Today With Sean O Rourke Monday 7 April 2014
The open-air concert A Nation's Voice, featuring the choral work 'One Hundred Years a Nation', that took place at Collins Barracks in March 2016.
Today with Sean O'Rourke
The mid-morning current affairs magazine with the stories of the day, sharp analysis, sports coverage, in-depth features and consumer interest.
A recent OECD found that Ireland is the most expensive place in the world to get childcare. As Britain introduces childcare tax exemption, does Ireland need to address its childcare costs?
Why is childcare in Ireland so expensive?
Joining Sean in studio were economist and columnist with the Daily Mail, Cormac Lucey; Karen Kiernan, CEO of One Family and Catriona Lynch, President of Curam – and Irish parent and carer NGO.
Five years ago the late Brian Lenihan, as Minister for Finance stood up in the Dail to deliver details of an emergency budget and made mention of a new entity for our financial landscape – the National Asset Management Agency.
From the outset, the Agency had its champions and its critics – those who have said it was the only solution and those who have said it failed to deliver on its key aims.
For a look back at five years of NAMA, Sean was joined in studio by the Assistant Editor of the Sunday Business Post, Ian Kehoe and in our Galway studio by Dr Alan Ahearne, Head of Economics at NUI Galway and former adviser to Brian Lenihan, brought on board just in time for the birth of NAMA in 2009.
An Australian vessel searching for the missing Malaysia Airlines plane has detected signals consistent with those from black box flight recorders.
Australian Air Chief Marshal Angus Houston, who is leading the search, said that the defence vessel Ocean Shield acquired the signal twice, once for more than two hours, and called it the most promising lead so far.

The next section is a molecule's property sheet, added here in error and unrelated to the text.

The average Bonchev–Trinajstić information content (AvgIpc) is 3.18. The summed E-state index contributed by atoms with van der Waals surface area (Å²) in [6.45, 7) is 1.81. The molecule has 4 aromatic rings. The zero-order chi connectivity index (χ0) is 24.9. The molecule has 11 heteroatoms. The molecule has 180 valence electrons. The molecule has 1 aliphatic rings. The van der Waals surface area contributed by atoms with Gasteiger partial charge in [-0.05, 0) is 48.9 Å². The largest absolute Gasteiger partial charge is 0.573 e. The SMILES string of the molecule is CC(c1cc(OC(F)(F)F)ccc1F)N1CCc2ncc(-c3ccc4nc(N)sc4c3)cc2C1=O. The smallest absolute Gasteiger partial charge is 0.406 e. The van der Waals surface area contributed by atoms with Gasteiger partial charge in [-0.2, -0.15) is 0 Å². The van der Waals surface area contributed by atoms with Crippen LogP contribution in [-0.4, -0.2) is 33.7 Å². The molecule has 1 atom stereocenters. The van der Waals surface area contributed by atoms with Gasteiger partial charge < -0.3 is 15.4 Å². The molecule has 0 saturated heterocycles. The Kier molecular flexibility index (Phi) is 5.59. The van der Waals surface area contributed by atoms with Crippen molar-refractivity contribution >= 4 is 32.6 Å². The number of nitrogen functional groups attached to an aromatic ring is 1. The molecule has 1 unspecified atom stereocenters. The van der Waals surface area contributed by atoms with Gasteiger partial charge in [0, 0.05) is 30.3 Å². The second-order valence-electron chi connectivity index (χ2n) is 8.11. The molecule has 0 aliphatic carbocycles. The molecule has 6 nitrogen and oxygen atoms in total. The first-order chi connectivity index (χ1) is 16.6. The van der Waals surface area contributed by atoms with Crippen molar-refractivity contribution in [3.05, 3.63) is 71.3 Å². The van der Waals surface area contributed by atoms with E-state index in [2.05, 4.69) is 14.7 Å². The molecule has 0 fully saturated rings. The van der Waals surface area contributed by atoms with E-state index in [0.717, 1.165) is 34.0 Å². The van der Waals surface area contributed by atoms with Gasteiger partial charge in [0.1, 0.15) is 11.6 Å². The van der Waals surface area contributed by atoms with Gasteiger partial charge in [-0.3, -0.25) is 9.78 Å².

The plane, carrying 239 people, was flying from Kuala Lumpur to Beijing on 8 March when it disappeared. Malaysian officials say they believe it crashed in the southern Indian Ocean.
Journalist Phil Mercer was on the line from Sydney
Carbon monoxide is often described as the “silent killer”, a highly dangerous, odourless gas that has claimed many lives.
Most homes have at least one heating appliance such as an open fire, a stove, or a boiler which burn solid fuel, gas or oil. When these appliances are working normally they produce a high level of carbon monoxide which safely leaves the home through the chimney.
But if there is a blockage in the system or the boiler is poorly maintained lethal carbon monoxide gas can enter the room.
Smoke alarms are commonly fitted to many homes and can save lives but far fewer home owners have fitted carbon monoxide detectors.
This week Senator Feargal Quinn is introducing a bill that proposes that homes be fitted with Carbon monoxide alarms.
Sean was also joined by - artist, jazz singer and actress Honor Heffernan who sadly lost her mother and sister in a tragedy in 2003.
We’re going to hark back to the long struggle against white minority rule in South Africa. A young man called Saths Cooper organised student protests against the regime in the mid-1970s, working with black activist Steve Biko.
In 1976 Saths Cooper was imprisoned on Robben Island. There he got to know Nelson Mandela and Walter.
Also on Robben Island he began to study psychology, a discipline in which he is now a leading international figure.
Now Professor Saths Cooper, he is in Dublin today to receive an award from the Psychological Society of Ireland.